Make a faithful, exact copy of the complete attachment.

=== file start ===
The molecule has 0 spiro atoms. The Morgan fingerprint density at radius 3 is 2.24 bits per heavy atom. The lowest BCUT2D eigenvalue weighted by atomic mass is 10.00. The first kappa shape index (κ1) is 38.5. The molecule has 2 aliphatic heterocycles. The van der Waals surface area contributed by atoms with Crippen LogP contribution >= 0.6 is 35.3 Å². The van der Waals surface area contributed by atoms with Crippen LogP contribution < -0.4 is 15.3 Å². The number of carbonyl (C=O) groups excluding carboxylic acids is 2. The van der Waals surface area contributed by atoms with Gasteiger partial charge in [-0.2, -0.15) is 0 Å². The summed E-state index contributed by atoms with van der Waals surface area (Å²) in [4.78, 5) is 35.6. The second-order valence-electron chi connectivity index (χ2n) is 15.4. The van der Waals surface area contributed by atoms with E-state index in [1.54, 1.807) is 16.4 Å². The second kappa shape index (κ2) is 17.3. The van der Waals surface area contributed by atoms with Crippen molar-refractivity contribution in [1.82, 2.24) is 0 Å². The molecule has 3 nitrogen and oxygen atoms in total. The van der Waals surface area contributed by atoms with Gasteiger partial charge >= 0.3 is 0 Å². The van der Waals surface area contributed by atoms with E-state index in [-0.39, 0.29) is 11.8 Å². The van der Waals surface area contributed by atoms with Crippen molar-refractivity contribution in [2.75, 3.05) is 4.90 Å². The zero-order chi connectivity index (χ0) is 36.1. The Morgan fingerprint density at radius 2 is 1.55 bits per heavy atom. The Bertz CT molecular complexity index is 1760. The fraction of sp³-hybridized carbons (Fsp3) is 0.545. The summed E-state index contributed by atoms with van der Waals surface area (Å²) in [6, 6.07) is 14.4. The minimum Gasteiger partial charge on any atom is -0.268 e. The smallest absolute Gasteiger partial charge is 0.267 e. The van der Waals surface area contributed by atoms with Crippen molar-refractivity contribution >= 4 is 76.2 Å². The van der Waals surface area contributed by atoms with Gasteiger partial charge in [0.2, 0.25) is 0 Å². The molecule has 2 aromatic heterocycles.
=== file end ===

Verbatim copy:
The molecule has 0 spiro atoms. The Morgan fingerprint density at radius 3 is 2.24 bits per heavy atom. The lowest BCUT2D eigenvalue weighted by atomic mass is 10.00. The first kappa shape index (κ1) is 38.5. The molecule has 2 aliphatic heterocycles. The van der Waals surface area contributed by atoms with Crippen LogP contribution >= 0.6 is 35.3 Å². The van der Waals surface area contributed by atoms with Crippen LogP contribution < -0.4 is 15.3 Å². The number of carbonyl (C=O) groups excluding carboxylic acids is 2. The van der Waals surface area contributed by atoms with Gasteiger partial charge in [-0.2, -0.15) is 0 Å². The summed E-state index contributed by atoms with van der Waals surface area (Å²) in [4.78, 5) is 35.6. The second-order valence-electron chi connectivity index (χ2n) is 15.4. The van der Waals surface area contributed by atoms with E-state index in [1.54, 1.807) is 16.4 Å². The second kappa shape index (κ2) is 17.3. The van der Waals surface area contributed by atoms with Crippen molar-refractivity contribution in [1.82, 2.24) is 0 Å². The molecule has 3 nitrogen and oxygen atoms in total. The van der Waals surface area contributed by atoms with Gasteiger partial charge >= 0.3 is 0 Å². The van der Waals surface area contributed by atoms with E-state index in [-0.39, 0.29) is 11.8 Å². The van der Waals surface area contributed by atoms with Crippen molar-refractivity contribution in [2.75, 3.05) is 4.90 Å². The zero-order chi connectivity index (χ0) is 36.1. The Morgan fingerprint density at radius 2 is 1.55 bits per heavy atom. The Bertz CT molecular complexity index is 1760. The fraction of sp³-hybridized carbons (Fsp3) is 0.545. The summed E-state index contributed by atoms with van der Waals surface area (Å²) in [6, 6.07) is 14.4. The minimum Gasteiger partial charge on any atom is -0.268 e. The smallest absolute Gasteiger partial charge is 0.267 e. The van der Waals surface area contributed by atoms with Crippen molar-refractivity contribution >= 4 is 76.2 Å². The van der Waals surface area contributed by atoms with Gasteiger partial charge in [0.2, 0.25) is 0 Å². The molecule has 2 aromatic heterocycles.